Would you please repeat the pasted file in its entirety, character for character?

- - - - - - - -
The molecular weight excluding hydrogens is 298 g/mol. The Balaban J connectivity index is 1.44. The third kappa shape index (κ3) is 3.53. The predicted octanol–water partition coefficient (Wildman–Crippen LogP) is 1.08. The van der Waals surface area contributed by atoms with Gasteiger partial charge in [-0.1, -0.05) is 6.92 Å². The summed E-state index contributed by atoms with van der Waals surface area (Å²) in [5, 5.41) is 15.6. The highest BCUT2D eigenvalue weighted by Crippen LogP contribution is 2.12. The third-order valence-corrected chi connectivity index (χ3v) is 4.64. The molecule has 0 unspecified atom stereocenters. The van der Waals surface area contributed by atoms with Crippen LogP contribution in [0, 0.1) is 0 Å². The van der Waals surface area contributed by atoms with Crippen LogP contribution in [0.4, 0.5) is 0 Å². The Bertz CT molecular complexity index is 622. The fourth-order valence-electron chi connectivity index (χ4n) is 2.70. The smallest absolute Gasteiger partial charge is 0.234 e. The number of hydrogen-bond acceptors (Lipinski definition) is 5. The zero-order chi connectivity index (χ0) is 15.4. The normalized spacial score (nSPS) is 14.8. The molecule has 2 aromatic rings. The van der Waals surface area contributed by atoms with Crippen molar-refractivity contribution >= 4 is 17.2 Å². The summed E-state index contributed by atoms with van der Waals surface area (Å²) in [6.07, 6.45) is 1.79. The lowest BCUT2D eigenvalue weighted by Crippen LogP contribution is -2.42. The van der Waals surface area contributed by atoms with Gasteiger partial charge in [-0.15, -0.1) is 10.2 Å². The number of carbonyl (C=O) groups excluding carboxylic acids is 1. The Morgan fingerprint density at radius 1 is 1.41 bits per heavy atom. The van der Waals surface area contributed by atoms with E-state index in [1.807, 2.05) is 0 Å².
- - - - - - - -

The molecular weight excluding hydrogens is 298 g/mol. The Balaban J connectivity index is 1.44. The third kappa shape index (κ3) is 3.53. The predicted octanol–water partition coefficient (Wildman–Crippen LogP) is 1.08. The van der Waals surface area contributed by atoms with Gasteiger partial charge in [-0.1, -0.05) is 6.92 Å². The summed E-state index contributed by atoms with van der Waals surface area (Å²) in [5, 5.41) is 15.6. The highest BCUT2D eigenvalue weighted by Crippen LogP contribution is 2.12. The third-order valence-corrected chi connectivity index (χ3v) is 4.64. The molecule has 0 unspecified atom stereocenters. The van der Waals surface area contributed by atoms with Crippen LogP contribution in [0, 0.1) is 0 Å². The van der Waals surface area contributed by atoms with Crippen LogP contribution in [0.4, 0.5) is 0 Å². The Bertz CT molecular complexity index is 622. The fourth-order valence-electron chi connectivity index (χ4n) is 2.70. The smallest absolute Gasteiger partial charge is 0.234 e. The number of hydrogen-bond acceptors (Lipinski definition) is 5. The zero-order chi connectivity index (χ0) is 15.4. The normalized spacial score (nSPS) is 14.8. The molecule has 2 aromatic rings. The van der Waals surface area contributed by atoms with Crippen molar-refractivity contribution >= 4 is 17.2 Å². The summed E-state index contributed by atoms with van der Waals surface area (Å²) in [6.07, 6.45) is 1.79. The lowest BCUT2D eigenvalue weighted by Crippen LogP contribution is -2.42. The van der Waals surface area contributed by atoms with Gasteiger partial charge in [-0.15, -0.1) is 10.2 Å². The number of carbonyl (C=O) groups excluding carboxylic acids is 1. The Morgan fingerprint density at radius 1 is 1.41 bits per heavy atom. The van der Waals surface area contributed by atoms with E-state index in [1.807, 2.05) is 0 Å².